Jah Cure

Siccaturie Alcock, aka Jah Cure, is the new “High Priest of Reggae.” From the age of three music reverberated through his small frame and hypnotised the souls of all those who listened to his music.

Born in Hanover, Jamaica on October 11, 1978, the young man with the voice of a canary snuck out of his bedroom window late at night to visit local dance halls and stage shows. At times, he also visited the annual Reggae Sunsplash in his community. At these shows he saw the great Reggae icons performing … Bob Marley, Peter Tosh, Burning Spear, Beres Hammond, Marcia Griffith, Garnett Silk, Yami Bolo, Jacob Miller and Black Uhuru … and, by the age of eleven, he made the decision he wanted to become a part of that elite group. Becoming a reggae star and an icon was his dream and his sole mission. Initially using the name “Little Melody,” Siccaturie began his musical onslaught on the public. He soon became the talk of Jamaica and was well on his way to success. His voice started to leave an indelible impression in the streets, and at the age of fifteen, he moved to Kingston, where he met Capleton, Sizzla and Jah Mason. Little Melody was about to full-fill his dream.

Capleton, the world renowned Jamaican artist, and the David House Crew later bestowed on Siccaturie the name Jah Cure, the symbolism for the name was obvious, the singer looked young and healthy and he was “well preserved,” as in “well cured” from using the plants of the land. It was at this time that Cure became enlightened spiritually and his belief in living naturally became heightened. His rise to stardom was on its way.

Jamaican music icon Beres Hammond took Jah Cure under his tutelage and began mentoring him in the studio and producing him. In 1998, Cure performed on a European tour and visited several Caribbean Islands with Beres Hammond and the Harmony House Family. Cure created several cranking melancholic, compelling melodies which brought tears to the eyes of his listeners, without many of them even understanding the lyrics. His international recognition was then and forever born.

Sadly, and unexpectedly, Jah Cure success took a radical turn at the end of 1998 when he was stopped and arrested late one night in Montego Bay. Cure was charged with four crimes, all of which he denied. He has maintained his innocence to this day all through his arrest, trial and incarceration. A non-jury trial was convened, where Cure’s defence lawyer based his case on “Identification vs. Recognition” case law. Unfortunately, based on one victim’s claim that he sounded like one of the perpetrators, Cure was sentenced in 1999 to 15 years in prison.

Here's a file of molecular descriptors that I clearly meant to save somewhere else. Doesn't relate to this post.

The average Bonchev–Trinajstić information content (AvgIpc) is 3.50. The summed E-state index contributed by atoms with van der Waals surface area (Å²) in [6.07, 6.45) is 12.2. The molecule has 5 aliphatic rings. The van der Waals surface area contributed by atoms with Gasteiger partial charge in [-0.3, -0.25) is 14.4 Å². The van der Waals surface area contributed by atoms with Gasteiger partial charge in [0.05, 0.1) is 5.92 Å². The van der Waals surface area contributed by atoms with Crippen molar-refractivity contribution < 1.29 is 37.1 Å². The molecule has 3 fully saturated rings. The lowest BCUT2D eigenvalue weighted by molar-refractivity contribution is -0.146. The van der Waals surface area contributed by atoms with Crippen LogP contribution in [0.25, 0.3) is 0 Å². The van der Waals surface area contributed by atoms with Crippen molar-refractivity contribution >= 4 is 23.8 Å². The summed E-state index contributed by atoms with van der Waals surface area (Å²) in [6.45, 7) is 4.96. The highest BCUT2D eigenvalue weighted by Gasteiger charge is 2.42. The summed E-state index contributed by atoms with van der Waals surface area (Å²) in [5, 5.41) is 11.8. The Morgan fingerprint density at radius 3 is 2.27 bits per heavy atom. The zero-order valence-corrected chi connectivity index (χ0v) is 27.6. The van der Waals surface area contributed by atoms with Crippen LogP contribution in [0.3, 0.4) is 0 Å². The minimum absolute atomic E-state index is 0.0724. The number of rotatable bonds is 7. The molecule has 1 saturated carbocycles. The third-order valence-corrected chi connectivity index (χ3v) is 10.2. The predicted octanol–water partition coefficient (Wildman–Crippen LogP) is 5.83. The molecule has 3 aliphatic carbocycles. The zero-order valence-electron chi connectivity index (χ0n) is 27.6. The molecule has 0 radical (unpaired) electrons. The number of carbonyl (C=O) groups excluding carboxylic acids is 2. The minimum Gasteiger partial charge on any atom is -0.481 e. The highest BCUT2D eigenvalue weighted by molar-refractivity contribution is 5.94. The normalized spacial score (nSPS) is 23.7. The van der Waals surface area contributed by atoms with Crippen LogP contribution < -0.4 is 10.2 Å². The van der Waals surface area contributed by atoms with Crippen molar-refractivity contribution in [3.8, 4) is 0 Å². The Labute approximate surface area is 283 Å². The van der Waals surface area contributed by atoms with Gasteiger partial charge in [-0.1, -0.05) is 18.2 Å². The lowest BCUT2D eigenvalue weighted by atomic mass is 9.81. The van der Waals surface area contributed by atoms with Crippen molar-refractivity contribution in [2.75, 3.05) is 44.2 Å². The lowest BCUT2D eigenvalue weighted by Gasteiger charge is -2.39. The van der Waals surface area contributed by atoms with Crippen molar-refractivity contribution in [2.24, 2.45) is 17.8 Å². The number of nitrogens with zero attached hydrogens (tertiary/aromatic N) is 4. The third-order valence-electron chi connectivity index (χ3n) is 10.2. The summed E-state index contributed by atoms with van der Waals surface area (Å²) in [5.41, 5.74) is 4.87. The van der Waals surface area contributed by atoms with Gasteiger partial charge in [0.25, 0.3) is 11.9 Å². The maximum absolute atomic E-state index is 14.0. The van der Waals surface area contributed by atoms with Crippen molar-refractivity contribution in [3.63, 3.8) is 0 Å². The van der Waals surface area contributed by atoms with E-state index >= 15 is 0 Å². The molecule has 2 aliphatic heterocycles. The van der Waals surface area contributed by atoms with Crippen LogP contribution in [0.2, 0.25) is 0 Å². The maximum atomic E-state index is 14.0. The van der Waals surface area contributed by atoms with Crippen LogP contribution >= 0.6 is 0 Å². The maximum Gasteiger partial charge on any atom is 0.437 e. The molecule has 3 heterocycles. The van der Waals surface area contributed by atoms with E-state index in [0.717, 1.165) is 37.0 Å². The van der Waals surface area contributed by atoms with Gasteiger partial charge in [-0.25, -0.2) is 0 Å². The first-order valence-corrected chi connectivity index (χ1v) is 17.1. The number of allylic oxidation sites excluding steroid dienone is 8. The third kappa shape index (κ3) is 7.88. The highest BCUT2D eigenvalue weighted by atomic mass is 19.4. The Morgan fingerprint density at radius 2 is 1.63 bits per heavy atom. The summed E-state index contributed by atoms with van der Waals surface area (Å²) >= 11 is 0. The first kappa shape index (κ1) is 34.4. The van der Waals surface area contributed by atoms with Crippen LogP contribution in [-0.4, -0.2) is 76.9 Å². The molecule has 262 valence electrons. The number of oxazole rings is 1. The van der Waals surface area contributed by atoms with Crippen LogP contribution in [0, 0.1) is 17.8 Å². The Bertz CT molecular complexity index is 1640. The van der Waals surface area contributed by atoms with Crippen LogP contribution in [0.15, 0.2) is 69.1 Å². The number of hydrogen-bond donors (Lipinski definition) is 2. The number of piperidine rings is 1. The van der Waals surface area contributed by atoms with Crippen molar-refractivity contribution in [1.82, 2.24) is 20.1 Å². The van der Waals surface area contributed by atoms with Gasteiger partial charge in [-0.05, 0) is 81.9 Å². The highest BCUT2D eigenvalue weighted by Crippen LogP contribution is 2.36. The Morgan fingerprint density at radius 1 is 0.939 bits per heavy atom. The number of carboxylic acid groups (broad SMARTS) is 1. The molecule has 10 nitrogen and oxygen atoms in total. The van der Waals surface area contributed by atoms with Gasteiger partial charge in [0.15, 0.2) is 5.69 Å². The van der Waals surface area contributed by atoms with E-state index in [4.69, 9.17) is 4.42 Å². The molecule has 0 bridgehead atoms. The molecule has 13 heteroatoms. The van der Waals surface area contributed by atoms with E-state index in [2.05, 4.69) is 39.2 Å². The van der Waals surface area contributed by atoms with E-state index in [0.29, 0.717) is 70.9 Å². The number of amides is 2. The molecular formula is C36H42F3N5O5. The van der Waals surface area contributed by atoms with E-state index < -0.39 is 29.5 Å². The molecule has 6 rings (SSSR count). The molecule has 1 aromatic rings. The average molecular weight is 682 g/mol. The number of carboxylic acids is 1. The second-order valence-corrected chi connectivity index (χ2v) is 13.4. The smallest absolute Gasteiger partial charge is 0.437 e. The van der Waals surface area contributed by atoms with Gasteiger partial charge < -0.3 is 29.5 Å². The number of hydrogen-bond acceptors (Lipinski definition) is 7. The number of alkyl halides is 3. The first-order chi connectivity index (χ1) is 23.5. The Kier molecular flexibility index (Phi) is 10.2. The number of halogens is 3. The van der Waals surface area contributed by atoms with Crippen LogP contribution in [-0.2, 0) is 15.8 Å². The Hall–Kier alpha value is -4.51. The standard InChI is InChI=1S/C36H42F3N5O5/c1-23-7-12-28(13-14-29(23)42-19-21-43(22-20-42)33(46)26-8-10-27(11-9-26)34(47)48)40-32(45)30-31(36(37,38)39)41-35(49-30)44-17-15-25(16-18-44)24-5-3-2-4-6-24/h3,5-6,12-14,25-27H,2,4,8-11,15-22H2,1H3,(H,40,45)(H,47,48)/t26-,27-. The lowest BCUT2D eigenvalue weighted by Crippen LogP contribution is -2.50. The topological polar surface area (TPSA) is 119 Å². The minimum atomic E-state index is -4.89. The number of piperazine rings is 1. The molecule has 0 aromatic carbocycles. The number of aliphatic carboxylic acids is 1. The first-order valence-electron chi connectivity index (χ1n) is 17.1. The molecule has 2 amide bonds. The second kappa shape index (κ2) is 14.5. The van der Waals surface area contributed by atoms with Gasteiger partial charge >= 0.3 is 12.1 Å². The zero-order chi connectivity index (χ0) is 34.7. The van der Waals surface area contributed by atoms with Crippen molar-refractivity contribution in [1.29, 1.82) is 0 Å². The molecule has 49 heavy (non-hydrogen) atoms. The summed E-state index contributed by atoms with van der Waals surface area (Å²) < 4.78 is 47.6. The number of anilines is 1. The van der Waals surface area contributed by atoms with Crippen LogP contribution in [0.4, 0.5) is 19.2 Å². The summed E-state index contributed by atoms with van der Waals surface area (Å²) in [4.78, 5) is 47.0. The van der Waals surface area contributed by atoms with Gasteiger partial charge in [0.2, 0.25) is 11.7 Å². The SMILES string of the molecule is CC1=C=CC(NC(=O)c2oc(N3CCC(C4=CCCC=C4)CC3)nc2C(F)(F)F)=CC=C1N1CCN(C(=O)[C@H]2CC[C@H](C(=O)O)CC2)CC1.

While in jail, Jah Cure recorded and released several records, many of which topped the charts as # 1 singles. The two songs, “Jamaica,” produced by Danger Zone Productions and “Longing For,” produced by Don Corleon, both hit # 1 on the Jamaican charts and were international hits. His first album, “Free Jah Cure,” was recorded in jail and later released in 2001, one year after his incarceration. It is a project that has been lyrically compared to Bob Marley’s “Exodus.” On the album, Jah Cure gives thanks for life while spreading love through his music. He believes his incarceration was Jah’s way of teaching him humility, kindness, forgiveness and love for his fellow man. In the meantime, Cure has forgiven all those who have done him wrong, and all those who have judged him unjustly and unfairly.

In 2003, Beres Hammond produced Cure’s second album, “Ghetto Life,” which featured the single ‘Divide and Rule,” a duet with Sizzla, which was voted the best song of that year. Jah Cure went to record more songs and another album in 2005 aptly entitled, “Freedom Blues,” while still incarcerated. Eventually, after serving eight years in jail, Cure was released from prison on July 28, 2007. Since his release, his goal has been to spread love and to promote peace and healing, universally through his music.

Cure’s new album, “The Universal Cure,” his first recorded album since his release from prison, is scheduled to be shipped worldwide on April 7, 2009. The next single off that album, “Mr. Jailer,” featuring Phillysia Ross, will be released internationally in February, 2009. This collaboration is the first of many for Cure. The album contains collaborations with many artists, crossing the reggae, hip-hop, Latin, and R&B genres.

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